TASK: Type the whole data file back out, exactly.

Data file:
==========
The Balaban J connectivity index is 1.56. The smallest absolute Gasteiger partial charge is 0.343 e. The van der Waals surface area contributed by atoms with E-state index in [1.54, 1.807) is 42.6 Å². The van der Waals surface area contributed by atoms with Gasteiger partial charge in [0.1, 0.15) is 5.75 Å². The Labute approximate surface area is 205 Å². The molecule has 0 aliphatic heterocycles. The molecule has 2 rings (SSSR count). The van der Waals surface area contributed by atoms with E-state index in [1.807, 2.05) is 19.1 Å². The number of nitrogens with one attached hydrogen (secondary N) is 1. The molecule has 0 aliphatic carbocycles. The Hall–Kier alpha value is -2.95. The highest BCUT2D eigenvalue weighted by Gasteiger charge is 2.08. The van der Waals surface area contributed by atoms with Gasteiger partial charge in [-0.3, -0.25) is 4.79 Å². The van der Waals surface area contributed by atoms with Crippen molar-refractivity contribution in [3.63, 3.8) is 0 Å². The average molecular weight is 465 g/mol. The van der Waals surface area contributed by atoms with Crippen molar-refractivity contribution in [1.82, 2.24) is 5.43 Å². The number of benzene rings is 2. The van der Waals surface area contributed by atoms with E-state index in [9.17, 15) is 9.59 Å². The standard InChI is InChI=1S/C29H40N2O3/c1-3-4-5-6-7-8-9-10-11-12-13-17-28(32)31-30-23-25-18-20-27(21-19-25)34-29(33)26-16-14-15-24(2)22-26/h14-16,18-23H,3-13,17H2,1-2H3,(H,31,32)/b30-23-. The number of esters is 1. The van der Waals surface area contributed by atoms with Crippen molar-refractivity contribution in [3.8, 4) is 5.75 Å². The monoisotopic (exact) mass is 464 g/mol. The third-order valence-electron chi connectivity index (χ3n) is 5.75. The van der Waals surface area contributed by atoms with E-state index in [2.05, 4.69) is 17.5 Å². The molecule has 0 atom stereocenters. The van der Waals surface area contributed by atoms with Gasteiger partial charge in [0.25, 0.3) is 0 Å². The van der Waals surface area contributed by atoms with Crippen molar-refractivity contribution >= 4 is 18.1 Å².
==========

The Balaban J connectivity index is 1.56. The smallest absolute Gasteiger partial charge is 0.343 e. The van der Waals surface area contributed by atoms with E-state index in [1.54, 1.807) is 42.6 Å². The van der Waals surface area contributed by atoms with Gasteiger partial charge in [0.1, 0.15) is 5.75 Å². The Labute approximate surface area is 205 Å². The molecule has 0 aliphatic heterocycles. The molecule has 2 rings (SSSR count). The van der Waals surface area contributed by atoms with E-state index in [1.807, 2.05) is 19.1 Å². The number of nitrogens with one attached hydrogen (secondary N) is 1. The molecule has 0 aliphatic carbocycles. The Hall–Kier alpha value is -2.95. The highest BCUT2D eigenvalue weighted by Gasteiger charge is 2.08. The van der Waals surface area contributed by atoms with Gasteiger partial charge in [-0.3, -0.25) is 4.79 Å². The van der Waals surface area contributed by atoms with Crippen molar-refractivity contribution in [3.63, 3.8) is 0 Å². The average molecular weight is 465 g/mol. The van der Waals surface area contributed by atoms with Crippen molar-refractivity contribution in [1.82, 2.24) is 5.43 Å². The number of benzene rings is 2. The van der Waals surface area contributed by atoms with E-state index in [9.17, 15) is 9.59 Å². The standard InChI is InChI=1S/C29H40N2O3/c1-3-4-5-6-7-8-9-10-11-12-13-17-28(32)31-30-23-25-18-20-27(21-19-25)34-29(33)26-16-14-15-24(2)22-26/h14-16,18-23H,3-13,17H2,1-2H3,(H,31,32)/b30-23-. The number of esters is 1. The van der Waals surface area contributed by atoms with Crippen molar-refractivity contribution in [3.8, 4) is 5.75 Å². The monoisotopic (exact) mass is 464 g/mol. The third-order valence-electron chi connectivity index (χ3n) is 5.75. The van der Waals surface area contributed by atoms with E-state index in [2.05, 4.69) is 17.5 Å². The molecule has 0 atom stereocenters. The van der Waals surface area contributed by atoms with Gasteiger partial charge in [0.25, 0.3) is 0 Å². The van der Waals surface area contributed by atoms with Crippen molar-refractivity contribution >= 4 is 18.1 Å².